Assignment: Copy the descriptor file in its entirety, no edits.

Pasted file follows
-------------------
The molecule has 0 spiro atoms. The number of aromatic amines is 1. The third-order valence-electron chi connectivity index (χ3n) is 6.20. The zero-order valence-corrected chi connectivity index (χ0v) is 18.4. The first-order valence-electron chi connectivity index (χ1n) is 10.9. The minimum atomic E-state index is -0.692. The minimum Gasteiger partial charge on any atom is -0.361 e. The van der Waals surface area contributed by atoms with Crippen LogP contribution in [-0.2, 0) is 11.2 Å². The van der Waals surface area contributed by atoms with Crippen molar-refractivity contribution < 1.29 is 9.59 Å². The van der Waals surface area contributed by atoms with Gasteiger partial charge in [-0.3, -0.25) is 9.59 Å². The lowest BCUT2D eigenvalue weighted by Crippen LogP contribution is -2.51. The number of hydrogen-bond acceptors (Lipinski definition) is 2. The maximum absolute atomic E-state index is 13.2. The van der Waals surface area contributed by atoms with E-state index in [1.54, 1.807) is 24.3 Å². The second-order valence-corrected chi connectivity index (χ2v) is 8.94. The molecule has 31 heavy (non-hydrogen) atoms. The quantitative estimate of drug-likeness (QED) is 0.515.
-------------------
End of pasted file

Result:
The molecule has 0 spiro atoms. The number of aromatic amines is 1. The third-order valence-electron chi connectivity index (χ3n) is 6.20. The zero-order valence-corrected chi connectivity index (χ0v) is 18.4. The first-order valence-electron chi connectivity index (χ1n) is 10.9. The minimum atomic E-state index is -0.692. The minimum Gasteiger partial charge on any atom is -0.361 e. The van der Waals surface area contributed by atoms with Crippen LogP contribution in [-0.2, 0) is 11.2 Å². The van der Waals surface area contributed by atoms with Crippen molar-refractivity contribution < 1.29 is 9.59 Å². The van der Waals surface area contributed by atoms with Gasteiger partial charge in [-0.3, -0.25) is 9.59 Å². The lowest BCUT2D eigenvalue weighted by Crippen LogP contribution is -2.51. The number of hydrogen-bond acceptors (Lipinski definition) is 2. The maximum absolute atomic E-state index is 13.2. The van der Waals surface area contributed by atoms with E-state index in [1.54, 1.807) is 24.3 Å². The second-order valence-corrected chi connectivity index (χ2v) is 8.94. The molecule has 31 heavy (non-hydrogen) atoms. The quantitative estimate of drug-likeness (QED) is 0.515.